Baby-led weaning (BLW) is a term that’s been around since 2008 when a book was published titled “Baby-led Weaning” by Gill Rapley and Tracey Murkett. The idea is that instead of feeding your little one pureed food at around 6 months, the introduction to solids takes the form of soft, baby-bite sized pieces of food, similar to what the grown ups are eating. The pieces of whole foods should be presented for the baby to explore using their sense of sight, touch, smell and taste.
Many parents worry too much about the choking risk – the real risk may not be as bad as it seems, with studies on the topic confirming the risk is about the same for choking in babies who undergo BLW versus those who do not – see here and here. It is always wise to be cautious though, so pay attention as always and watch out for genuine choking (versus the gagging and spitting that normally happens).
So which foods are best to try? Anything that is big enough to fit in their hand, and is not an obvious choking hazard can be tried. Some known foods that can lead to choking are grapes, nuts and popcorn. It should also be soft (eg. steamed vegetables or poached meat that is shredded). Try not to add sauces and seasonings that change the natural flavour of the food. This disguising of the real flavour can lead to a fussy eater when it is taken away.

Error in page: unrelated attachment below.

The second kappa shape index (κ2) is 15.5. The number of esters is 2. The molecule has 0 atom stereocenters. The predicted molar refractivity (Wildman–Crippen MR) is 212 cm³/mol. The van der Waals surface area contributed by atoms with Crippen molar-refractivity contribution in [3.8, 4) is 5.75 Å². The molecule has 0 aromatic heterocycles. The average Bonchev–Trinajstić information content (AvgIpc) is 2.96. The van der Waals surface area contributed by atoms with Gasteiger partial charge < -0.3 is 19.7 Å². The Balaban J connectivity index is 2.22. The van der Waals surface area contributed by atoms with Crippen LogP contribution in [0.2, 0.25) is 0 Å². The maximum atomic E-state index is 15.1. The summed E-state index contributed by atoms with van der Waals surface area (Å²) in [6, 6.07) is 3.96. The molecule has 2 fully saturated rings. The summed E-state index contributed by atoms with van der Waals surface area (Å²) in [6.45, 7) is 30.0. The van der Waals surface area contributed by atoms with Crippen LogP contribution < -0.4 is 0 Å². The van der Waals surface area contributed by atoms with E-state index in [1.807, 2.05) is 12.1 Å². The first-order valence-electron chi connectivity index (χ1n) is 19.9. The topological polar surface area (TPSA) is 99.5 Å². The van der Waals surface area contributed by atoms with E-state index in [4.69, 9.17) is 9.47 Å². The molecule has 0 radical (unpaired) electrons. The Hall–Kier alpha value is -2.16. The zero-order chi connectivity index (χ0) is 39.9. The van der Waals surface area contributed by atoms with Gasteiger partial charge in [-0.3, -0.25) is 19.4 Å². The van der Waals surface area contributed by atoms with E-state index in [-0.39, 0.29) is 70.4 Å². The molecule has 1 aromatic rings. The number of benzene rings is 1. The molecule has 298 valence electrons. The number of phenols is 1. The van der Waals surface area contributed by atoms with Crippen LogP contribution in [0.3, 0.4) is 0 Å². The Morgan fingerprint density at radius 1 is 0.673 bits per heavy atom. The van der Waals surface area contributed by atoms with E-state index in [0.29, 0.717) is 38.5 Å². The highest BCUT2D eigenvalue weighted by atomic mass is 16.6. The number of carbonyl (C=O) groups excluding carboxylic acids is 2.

Some other points to consider:
- Be patient and try not to show frustration or praise when they do or don’t eat the solids you lay out for them. They need to be left to their own devices.
- Offer plenty of variety and let them play with it!
- Get the whole family at the table so they feel part of the team and this gives them a chance to bond
- BLW is great for developing fine motor skills, and also develops their own self regulation of when to stop eating from being full. A more open palate and a healthier relationship with food should result in the future, or so the theory goes!
Many parents combine the baby-led weaning approach with spooning of pureed foods, often out of neccesity if they are struggling to get baby to eat the solids. It certainly does not have to be all-or-nothing, so use your judgement about what is best for your baby.